Coin of the Gupta king Kumara Gupta I.
The Classical Age of India is also called its Golden Age and refers to a time that most of the subcontinent was under the influential Gupta Empire. This extended from about 320 BCE (Before our Common Era) to approximately 550 CE (Common Era). This was a time that was characterised by large-scale development and achievements in various areas. These fields included engineering, art, science, technology, literature, mathematics, astronomy, religion and philosophy. This massive development on such a broad scale essentially led to the establishment of the Hindu culture and its main identity, which exists to this day.
The Gupta Empire was founded by Maharaja Sri-Gupta and was the model of the ideal civilisation.
Its focus was on people’s prospering under peaceful conditions. Exploring science, culture, history, mathematics and religion was encouraged, and scholars were recognised for their achievements. Chandragupta I, Samudragupta, and Chandragupta II were the first, best known and most influential of Gupta rulers. This period brought with it some stunning architecture and art, as well as scholars that remain well-known for their intellectual contributions to society. Some of these scholars include Aryabhatta, Varahamihira, Kalidasa, Vishnu Sharma and Vatsyayana. It was during this Golden Age that trading ties with other countries were established, making India part of a larger global picture. It was also at this time that the decimal number system was created, as well as the concept of zero. Chess was originated, as was the Kama Sutra (among many other great literary works) and initial proposals that the earth could be a sphere rotating on an invisible axis. This was in contrast to the common belief that it was a flat piece of land resting on the back of a super-strong man or animal.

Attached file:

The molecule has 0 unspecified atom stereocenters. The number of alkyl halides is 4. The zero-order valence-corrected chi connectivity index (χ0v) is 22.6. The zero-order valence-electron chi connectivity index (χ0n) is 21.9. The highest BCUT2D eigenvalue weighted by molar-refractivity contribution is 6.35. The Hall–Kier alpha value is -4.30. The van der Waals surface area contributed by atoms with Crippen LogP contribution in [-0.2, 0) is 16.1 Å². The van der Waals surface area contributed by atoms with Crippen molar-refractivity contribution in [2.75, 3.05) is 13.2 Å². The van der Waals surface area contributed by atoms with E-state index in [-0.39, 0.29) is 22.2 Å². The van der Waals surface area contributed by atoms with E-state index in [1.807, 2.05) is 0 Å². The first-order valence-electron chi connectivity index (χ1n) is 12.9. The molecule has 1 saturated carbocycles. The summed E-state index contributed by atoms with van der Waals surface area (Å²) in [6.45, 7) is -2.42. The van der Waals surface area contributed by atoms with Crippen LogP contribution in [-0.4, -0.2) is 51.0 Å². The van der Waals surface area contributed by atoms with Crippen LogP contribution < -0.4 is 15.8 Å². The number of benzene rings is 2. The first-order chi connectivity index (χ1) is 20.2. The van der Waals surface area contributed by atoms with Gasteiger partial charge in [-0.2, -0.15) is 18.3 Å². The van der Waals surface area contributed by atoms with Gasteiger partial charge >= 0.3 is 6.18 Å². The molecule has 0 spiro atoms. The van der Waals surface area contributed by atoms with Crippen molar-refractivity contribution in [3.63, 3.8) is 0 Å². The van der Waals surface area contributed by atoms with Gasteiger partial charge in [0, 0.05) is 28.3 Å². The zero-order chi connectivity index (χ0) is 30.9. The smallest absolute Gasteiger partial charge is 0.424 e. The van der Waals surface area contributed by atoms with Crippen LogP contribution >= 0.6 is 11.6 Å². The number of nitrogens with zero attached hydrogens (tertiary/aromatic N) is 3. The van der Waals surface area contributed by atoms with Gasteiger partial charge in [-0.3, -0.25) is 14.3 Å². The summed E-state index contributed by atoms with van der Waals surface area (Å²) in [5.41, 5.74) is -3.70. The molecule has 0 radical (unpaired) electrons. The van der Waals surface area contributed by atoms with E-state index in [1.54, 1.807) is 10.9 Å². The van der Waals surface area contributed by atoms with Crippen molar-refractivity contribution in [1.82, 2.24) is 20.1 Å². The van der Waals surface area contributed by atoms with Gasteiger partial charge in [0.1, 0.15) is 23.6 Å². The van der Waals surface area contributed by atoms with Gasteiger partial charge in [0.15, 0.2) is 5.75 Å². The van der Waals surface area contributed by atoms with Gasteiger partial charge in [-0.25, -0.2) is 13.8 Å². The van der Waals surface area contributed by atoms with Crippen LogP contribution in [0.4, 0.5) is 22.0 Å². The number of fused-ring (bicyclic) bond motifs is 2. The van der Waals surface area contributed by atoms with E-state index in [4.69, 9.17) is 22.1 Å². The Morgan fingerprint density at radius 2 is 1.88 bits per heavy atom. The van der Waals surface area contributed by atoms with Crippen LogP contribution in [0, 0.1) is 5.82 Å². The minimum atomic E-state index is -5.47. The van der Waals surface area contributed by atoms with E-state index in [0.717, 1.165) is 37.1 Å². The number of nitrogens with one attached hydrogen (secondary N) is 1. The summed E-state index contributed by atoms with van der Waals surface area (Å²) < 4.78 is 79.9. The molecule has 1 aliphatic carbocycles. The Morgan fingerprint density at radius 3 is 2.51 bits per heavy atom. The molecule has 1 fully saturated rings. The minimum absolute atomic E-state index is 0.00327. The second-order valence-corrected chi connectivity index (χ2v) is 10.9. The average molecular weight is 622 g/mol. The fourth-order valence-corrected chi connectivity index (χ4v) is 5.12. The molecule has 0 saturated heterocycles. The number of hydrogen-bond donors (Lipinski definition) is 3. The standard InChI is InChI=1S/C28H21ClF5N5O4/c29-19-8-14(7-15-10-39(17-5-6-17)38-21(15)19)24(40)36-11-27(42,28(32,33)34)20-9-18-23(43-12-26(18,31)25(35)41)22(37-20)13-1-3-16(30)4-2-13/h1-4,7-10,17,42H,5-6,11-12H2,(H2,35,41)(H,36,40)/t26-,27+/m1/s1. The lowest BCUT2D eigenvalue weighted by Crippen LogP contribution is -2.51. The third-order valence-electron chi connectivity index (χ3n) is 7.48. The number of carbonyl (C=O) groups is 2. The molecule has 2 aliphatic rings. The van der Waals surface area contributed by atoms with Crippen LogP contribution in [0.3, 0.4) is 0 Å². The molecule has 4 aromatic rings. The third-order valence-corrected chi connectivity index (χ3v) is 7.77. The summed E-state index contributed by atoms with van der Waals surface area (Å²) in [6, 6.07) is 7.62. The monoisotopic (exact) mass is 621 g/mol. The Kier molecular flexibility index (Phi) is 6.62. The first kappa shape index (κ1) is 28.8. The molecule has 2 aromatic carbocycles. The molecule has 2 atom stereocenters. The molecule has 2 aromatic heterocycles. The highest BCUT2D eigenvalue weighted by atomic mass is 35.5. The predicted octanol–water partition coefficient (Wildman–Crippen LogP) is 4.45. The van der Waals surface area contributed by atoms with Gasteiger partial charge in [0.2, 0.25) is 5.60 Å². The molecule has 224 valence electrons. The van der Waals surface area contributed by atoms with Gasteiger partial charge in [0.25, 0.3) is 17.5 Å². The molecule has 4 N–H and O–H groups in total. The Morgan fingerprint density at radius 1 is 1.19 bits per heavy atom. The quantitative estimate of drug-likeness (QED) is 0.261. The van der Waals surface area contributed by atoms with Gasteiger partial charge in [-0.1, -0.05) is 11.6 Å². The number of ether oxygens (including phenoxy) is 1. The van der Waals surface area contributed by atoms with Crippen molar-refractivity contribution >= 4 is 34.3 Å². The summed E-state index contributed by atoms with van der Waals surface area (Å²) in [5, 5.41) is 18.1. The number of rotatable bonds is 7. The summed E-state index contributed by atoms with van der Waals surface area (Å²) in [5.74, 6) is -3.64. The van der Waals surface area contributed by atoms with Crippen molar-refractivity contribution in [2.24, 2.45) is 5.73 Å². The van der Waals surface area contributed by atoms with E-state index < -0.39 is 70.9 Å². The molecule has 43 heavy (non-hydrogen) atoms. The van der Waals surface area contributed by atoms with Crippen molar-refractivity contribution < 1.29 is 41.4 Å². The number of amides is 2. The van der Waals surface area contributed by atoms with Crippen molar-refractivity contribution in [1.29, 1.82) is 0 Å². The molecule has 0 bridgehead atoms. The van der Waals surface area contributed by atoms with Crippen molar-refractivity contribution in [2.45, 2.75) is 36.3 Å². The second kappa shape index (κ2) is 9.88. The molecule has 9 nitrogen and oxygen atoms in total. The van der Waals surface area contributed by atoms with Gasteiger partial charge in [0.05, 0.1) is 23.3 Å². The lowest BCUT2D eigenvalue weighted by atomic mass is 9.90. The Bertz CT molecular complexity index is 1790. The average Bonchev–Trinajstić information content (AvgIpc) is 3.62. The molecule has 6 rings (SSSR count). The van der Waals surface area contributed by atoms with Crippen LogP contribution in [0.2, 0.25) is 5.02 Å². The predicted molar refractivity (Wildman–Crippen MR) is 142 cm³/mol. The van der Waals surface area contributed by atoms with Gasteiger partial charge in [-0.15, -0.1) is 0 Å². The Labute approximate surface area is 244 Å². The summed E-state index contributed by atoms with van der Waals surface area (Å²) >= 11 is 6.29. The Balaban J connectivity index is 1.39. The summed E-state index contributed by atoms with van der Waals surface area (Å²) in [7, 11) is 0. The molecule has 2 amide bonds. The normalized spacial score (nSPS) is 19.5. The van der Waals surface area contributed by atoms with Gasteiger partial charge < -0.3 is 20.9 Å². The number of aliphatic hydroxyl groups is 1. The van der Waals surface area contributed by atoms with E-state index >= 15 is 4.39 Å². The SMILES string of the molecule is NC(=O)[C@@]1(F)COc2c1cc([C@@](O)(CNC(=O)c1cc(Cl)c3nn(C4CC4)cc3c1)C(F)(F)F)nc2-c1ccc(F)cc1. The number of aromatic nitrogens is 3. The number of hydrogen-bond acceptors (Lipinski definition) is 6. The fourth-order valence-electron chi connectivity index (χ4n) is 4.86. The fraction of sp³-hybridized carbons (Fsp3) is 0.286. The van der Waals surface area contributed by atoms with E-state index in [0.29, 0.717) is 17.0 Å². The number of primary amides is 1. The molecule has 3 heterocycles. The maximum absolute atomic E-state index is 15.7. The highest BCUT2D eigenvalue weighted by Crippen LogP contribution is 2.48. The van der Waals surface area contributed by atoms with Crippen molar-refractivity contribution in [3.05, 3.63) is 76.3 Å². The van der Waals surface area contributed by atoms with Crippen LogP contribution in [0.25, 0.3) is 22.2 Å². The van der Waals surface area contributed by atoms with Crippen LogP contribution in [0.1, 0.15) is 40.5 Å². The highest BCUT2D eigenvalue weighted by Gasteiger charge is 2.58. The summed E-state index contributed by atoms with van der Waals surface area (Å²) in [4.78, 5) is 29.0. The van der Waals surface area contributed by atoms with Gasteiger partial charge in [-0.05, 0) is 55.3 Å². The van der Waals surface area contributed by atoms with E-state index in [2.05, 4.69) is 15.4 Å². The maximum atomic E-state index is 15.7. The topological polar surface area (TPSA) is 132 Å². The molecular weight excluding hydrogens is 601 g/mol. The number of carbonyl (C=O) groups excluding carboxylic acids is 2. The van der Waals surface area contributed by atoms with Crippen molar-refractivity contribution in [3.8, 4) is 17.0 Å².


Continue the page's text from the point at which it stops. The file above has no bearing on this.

The Guptas would perform Vedic sacrifices during this Golden Age. This was done with the motive of establishing Gupta rule as the only legitimate form of rulership, effectively ‘looking down’ on Buddhism. These sacrifices were believed to connect the human being with the Divine. To do this was to live a meaningful existence, since life was solely for the purpose of worshipping the Divine and this could only be accomplished through direct access.
During the rules of Chandragupta I, Samudragupta, and Chandragupta II, their strict military exploits meant that most of the subcontinent submitted to their rule and conformed to Vedic norms.
The Classical Age continued until the 5th Century CE, when the Hunas arrived and established themselves in Afghanistan. During the 6th Century, Hunas went on to invade the whole of the Gupta Empire and bring an end to this Golden Age.
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